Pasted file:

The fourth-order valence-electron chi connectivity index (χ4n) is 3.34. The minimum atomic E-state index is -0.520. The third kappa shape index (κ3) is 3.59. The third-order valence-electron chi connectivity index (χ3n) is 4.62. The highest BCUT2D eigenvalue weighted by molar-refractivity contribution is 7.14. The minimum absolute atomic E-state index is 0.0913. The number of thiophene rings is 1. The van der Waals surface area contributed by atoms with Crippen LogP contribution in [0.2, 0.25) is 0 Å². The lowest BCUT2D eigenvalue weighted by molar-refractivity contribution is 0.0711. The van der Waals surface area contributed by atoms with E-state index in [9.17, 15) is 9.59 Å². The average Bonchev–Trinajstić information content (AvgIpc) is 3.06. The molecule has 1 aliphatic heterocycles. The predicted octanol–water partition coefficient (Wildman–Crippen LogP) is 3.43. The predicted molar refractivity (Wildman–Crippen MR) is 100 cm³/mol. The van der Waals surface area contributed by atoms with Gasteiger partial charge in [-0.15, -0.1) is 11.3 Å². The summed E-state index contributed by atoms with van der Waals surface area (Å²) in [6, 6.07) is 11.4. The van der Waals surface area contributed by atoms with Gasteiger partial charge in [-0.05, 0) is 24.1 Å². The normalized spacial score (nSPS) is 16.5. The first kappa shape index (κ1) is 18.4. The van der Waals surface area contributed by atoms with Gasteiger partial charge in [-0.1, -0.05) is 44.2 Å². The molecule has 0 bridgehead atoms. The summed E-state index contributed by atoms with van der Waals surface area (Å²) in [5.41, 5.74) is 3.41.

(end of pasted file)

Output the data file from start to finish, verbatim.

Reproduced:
The fourth-order valence-electron chi connectivity index (χ4n) is 3.34. The minimum atomic E-state index is -0.520. The third kappa shape index (κ3) is 3.59. The third-order valence-electron chi connectivity index (χ3n) is 4.62. The highest BCUT2D eigenvalue weighted by molar-refractivity contribution is 7.14. The minimum absolute atomic E-state index is 0.0913. The number of thiophene rings is 1. The van der Waals surface area contributed by atoms with Crippen LogP contribution in [0.2, 0.25) is 0 Å². The lowest BCUT2D eigenvalue weighted by molar-refractivity contribution is 0.0711. The van der Waals surface area contributed by atoms with E-state index in [9.17, 15) is 9.59 Å². The average Bonchev–Trinajstić information content (AvgIpc) is 3.06. The molecule has 1 aliphatic heterocycles. The predicted octanol–water partition coefficient (Wildman–Crippen LogP) is 3.43. The predicted molar refractivity (Wildman–Crippen MR) is 100 cm³/mol. The van der Waals surface area contributed by atoms with Gasteiger partial charge in [-0.15, -0.1) is 11.3 Å². The summed E-state index contributed by atoms with van der Waals surface area (Å²) in [6, 6.07) is 11.4. The van der Waals surface area contributed by atoms with Gasteiger partial charge in [-0.05, 0) is 24.1 Å². The normalized spacial score (nSPS) is 16.5. The first kappa shape index (κ1) is 18.4. The van der Waals surface area contributed by atoms with Gasteiger partial charge in [-0.1, -0.05) is 44.2 Å². The molecule has 0 bridgehead atoms. The summed E-state index contributed by atoms with van der Waals surface area (Å²) in [5.41, 5.74) is 3.41.